The third line heeded Chu’s advice when Liza Solley found Jennifer Sifers in the high slot for the finish at 13:43 of the period. Then Caitlin Cahow buried a shot from the point that tricked through Brown freshman goaltender O’Hara Shipe to tie the game at 17:06.

The last two periods featured the Corriero and Vaillancourt show. Twice in the second period and once in the third period, Vaillancourt set up Corriero for powerful finishes at the edge of the crease.

“Obviously she hit me with three incredible passes,” Corriero said. “I was wide open because she had drawn five players on her. My job was the easy job. It’s absolutely been incredible to play with her and Chuey. It’s been a dream come true so far.”

Vaillancourt kept things simple in describing her relationship with Corriero.

“I love it just to give her the puck, and she’ll just put it in the goal,” she said. “It’s just amazing to play with her.”

Corriero also created plenty of shots herself, as usual. The most impressive came early in the third period, when Corriero powered her way alongside three Brown defenders, and even as they took her down, she still managed to put the puck around the Brown goaltender to complete a hat trick.

The irony of the goal was that Corriero had attempted the same move unsuccessfully on a clean breakaway. Regardless of the defensive pressure, she wasn’t going to miss the same shot twice.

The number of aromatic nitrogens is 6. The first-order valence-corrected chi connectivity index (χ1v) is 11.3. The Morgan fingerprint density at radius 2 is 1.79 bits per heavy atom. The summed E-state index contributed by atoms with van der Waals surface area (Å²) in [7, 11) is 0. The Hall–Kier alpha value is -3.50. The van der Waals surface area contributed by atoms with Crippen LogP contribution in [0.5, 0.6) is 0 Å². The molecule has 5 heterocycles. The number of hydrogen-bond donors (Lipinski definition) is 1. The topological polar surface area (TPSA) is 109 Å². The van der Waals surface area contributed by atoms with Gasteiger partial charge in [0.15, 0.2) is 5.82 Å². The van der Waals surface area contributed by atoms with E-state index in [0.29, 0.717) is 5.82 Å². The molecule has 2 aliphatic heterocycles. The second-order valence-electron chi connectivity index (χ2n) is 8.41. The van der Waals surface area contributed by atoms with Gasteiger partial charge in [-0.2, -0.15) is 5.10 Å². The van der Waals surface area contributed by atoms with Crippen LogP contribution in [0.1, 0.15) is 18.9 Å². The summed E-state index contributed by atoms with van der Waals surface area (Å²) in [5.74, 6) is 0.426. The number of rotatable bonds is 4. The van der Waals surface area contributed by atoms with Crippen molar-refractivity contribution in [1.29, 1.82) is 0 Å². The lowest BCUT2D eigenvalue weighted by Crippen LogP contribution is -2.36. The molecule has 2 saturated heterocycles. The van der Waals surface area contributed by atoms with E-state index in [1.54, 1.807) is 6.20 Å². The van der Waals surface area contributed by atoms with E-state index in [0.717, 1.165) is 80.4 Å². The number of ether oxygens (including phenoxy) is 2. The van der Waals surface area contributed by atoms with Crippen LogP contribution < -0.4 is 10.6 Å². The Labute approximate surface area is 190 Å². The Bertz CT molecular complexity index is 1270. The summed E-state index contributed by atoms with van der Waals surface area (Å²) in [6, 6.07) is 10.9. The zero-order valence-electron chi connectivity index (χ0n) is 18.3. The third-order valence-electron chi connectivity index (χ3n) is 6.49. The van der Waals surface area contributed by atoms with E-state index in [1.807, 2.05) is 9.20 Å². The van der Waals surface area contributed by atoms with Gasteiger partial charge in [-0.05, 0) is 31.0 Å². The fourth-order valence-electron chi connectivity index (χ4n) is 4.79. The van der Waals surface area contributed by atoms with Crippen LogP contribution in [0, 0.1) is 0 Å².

“The fact that there were players on me kind of had their goaltender maybe guessing a little more, because she didn’t know I could stay on the puck, because I was kind of falling down at the time,” Corriero said. “I think it’s harder to read when I’m being covered as opposed to when I’m wide open, because she’s just focusing on me instead me and her teammates.”

Both Brown freshman goalies struggled against the Crimson. Shipe stopped 15 of 19 shots, and Stacy Silverman, who relieved her in the second period, made just 11 of 14 saves.

The Bears’ best scoring chances after the first 10 minutes came on a power play late in the second period when they hit a post and were victimized by a quick whistle. A Brown comeback was difficult because of Harvard’s success at staying out of the box down the stretch and the continued absence of last season’s top scorer Jessica Link.

Brown fell to just 1-13-1 in its last 15 meetings with Harvard. Coach Digit Murphy could not be reached for comment after the game.

The travel partners Brown and Harvard next take on St. Lawrence and Clarkson this weekend. The Harvard and St. Lawrence game on Friday night will be a rematch of last year’s ECAC final. The Crimson will aim not to repeat the follies of Tuesday night’s first 10 minutes next time.

“Fortunately, we’ve got some firepower to come back there, but on another day that might not be the case, so we need to be good defensively right from the first drop of the puck,” Stone said.